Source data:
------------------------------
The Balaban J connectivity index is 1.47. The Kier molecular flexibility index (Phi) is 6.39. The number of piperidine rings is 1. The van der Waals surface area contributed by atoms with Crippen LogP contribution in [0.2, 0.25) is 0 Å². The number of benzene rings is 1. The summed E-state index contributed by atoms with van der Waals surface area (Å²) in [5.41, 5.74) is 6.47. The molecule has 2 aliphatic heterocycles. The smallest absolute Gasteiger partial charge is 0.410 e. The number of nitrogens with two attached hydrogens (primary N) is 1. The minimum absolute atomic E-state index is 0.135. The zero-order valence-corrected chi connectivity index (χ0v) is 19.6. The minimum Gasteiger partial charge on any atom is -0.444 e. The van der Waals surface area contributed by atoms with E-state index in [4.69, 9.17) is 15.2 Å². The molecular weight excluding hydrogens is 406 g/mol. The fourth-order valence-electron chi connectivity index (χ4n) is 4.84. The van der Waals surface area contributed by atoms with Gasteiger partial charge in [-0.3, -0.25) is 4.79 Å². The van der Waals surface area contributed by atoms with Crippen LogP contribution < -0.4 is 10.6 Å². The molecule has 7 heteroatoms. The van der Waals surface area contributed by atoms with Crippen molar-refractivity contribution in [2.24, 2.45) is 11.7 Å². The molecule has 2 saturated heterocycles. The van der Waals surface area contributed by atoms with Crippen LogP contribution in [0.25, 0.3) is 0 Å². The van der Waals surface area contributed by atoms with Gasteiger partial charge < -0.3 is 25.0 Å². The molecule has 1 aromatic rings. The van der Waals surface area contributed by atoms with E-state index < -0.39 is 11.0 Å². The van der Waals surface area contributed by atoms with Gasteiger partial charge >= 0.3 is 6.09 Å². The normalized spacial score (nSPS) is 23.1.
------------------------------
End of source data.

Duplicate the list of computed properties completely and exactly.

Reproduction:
The Balaban J connectivity index is 1.47. The Kier molecular flexibility index (Phi) is 6.39. The number of piperidine rings is 1. The van der Waals surface area contributed by atoms with Crippen LogP contribution in [0.2, 0.25) is 0 Å². The number of benzene rings is 1. The summed E-state index contributed by atoms with van der Waals surface area (Å²) in [5.41, 5.74) is 6.47. The molecule has 2 aliphatic heterocycles. The smallest absolute Gasteiger partial charge is 0.410 e. The number of nitrogens with two attached hydrogens (primary N) is 1. The minimum absolute atomic E-state index is 0.135. The zero-order valence-corrected chi connectivity index (χ0v) is 19.6. The minimum Gasteiger partial charge on any atom is -0.444 e. The van der Waals surface area contributed by atoms with E-state index in [4.69, 9.17) is 15.2 Å². The molecular weight excluding hydrogens is 406 g/mol. The fourth-order valence-electron chi connectivity index (χ4n) is 4.84. The van der Waals surface area contributed by atoms with Gasteiger partial charge in [-0.3, -0.25) is 4.79 Å². The van der Waals surface area contributed by atoms with Crippen LogP contribution < -0.4 is 10.6 Å². The molecule has 7 heteroatoms. The van der Waals surface area contributed by atoms with Crippen molar-refractivity contribution in [2.24, 2.45) is 11.7 Å². The molecule has 2 saturated heterocycles. The van der Waals surface area contributed by atoms with Crippen LogP contribution in [0.25, 0.3) is 0 Å². The van der Waals surface area contributed by atoms with Gasteiger partial charge < -0.3 is 25.0 Å². The molecule has 1 aromatic rings. The van der Waals surface area contributed by atoms with E-state index < -0.39 is 11.0 Å². The van der Waals surface area contributed by atoms with Gasteiger partial charge >= 0.3 is 6.09 Å². The normalized spacial score (nSPS) is 23.1.